Smartphone between judge gavel and soundboard isolated on white background - studio shootImagine your email marketing program is humming right along, deliverability is about where it should be, and you’re tweaking and testing for those incremental improvements you know will add up–when all of a sudden you’re seeing a 95% bounce rate when emailing subscribers using Gmail.

That is practically every single Gmail address on your list. And when your list includes 50,000 Gmail addresses, that’s a lot of bounces—enough to keep a marketer up at night.

Not only can this happen, it did happen—to a ClickMail client. Why? Because even though the client was following email marketing best practices, they weren’t paying attention to the company they were keeping, and that got them into Gmail trouble.

When the bounce rate skyrocketed and the client came to us for help, we immediately requested removal from the block list at Gmail to give us time to investigate the problem. Talking to the client, we were reassured that they were following best practices, so the issue had to be elsewhere.

Eventually we figured out that the block appeared to be based on the sender reputation of only one domain used by the client, and that domain had linked to another that was blacklisted. There you have it: Guilt by association. Beware the company you keep, even if you keep it unintentionally!

Although that was an issue we could help them remedy, they still had to rebuild their reputation with Gmail, despite the fact that they hadn’t committed any wrongdoing. Repairing a damaged reputation is not an overnight fix, even for the innocent, and one can’t simply start sending emails as if everything were back to normal. So we suggested that they follow a plan of slow and steady to rebuild their sender reputation by:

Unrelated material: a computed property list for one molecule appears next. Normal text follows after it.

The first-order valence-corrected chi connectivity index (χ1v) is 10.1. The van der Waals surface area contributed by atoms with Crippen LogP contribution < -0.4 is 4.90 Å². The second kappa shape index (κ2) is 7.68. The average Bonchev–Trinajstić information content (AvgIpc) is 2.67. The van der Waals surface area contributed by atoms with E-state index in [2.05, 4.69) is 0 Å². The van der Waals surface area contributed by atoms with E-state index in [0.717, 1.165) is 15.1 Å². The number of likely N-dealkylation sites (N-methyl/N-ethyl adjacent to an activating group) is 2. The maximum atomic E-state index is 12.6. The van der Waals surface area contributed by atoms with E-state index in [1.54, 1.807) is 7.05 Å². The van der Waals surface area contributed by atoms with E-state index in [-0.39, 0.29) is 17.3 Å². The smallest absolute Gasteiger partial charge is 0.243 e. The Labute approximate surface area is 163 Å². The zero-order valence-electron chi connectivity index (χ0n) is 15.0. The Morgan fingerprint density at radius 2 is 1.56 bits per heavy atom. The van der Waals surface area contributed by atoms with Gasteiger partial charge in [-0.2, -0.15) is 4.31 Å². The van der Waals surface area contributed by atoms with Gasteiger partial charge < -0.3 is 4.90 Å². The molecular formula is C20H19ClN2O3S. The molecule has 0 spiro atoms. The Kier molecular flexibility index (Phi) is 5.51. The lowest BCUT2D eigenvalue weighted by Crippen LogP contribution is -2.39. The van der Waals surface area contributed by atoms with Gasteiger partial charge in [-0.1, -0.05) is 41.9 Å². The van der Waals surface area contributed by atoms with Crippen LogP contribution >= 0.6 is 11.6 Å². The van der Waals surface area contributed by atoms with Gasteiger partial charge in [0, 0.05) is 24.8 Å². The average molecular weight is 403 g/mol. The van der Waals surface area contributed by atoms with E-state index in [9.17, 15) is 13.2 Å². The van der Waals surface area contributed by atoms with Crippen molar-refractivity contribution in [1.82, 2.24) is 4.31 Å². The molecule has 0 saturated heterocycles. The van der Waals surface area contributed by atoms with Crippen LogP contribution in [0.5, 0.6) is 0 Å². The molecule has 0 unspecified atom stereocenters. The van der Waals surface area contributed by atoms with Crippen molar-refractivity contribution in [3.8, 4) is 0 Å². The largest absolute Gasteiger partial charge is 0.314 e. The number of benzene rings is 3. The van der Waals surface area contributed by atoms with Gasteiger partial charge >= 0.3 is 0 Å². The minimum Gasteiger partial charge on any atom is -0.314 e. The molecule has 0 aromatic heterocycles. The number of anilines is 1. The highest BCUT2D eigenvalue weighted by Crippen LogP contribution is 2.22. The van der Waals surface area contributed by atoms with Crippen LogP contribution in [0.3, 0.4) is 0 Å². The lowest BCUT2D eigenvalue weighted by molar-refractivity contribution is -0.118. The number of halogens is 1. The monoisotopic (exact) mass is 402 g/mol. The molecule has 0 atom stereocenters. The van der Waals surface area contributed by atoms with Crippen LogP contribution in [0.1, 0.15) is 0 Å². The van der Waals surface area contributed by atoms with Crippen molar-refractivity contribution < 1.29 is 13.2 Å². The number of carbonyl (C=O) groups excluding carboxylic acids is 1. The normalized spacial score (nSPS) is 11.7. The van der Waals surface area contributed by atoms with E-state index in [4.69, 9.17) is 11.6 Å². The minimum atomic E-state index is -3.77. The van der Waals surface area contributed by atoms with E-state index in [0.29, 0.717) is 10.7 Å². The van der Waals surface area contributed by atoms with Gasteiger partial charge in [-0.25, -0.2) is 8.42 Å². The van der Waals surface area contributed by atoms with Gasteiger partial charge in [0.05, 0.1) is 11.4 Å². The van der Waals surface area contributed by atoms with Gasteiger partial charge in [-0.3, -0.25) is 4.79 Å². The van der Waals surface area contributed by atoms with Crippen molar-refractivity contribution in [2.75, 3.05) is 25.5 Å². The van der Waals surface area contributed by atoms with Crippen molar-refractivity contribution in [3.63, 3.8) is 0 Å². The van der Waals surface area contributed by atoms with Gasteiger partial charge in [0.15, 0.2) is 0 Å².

• Segmenting by subscriber engagement, and only sending to subscribers with activity within the past 3 months.
  • Engaging ReturnPath for possible sender certification and reputation management services.
  • Sending consistent volumes daily, avoiding the sudden spikes in volume that are a red flag for ISPs.
  • Keeping daily sends to Gmail subscribers to less than 20K until deliverability improved, and only then sending the 40K to 50K daily that they used to.
  • Moving the unsubscribe link to the top of email template.

Following these steps, the client was able to rebuild their sender reputation with Gmail, and it is back to business as usual for them because they were willing to go slow and steady to recover.

The lesson here? Pay constant attention to your email deliverability and email analytics, so that when something goes south, you can take action right away to determine the problem, fix it, and work to get your reputation right again.

Published On: March 24th, 2015Categories: Email deliverabilityTags: ,

About the Author: Sharon

Sharon Ernst from is on a mission to improve the business and marketing writing skills of today’s workforce with her blog, newsletter and online classes. Her newest class on intermediate email copywriting covers 19 tips and techniques non-copywriters can put to use right away for better results. The class has real-life examples and before/after comparisons to make the lessons stick. Find her class at When she’s not busy helping employees, managers and marketers master their writing skills, she and her husband are busy raising pigs, cows, chickens and vegetables on their 20-acre farm.

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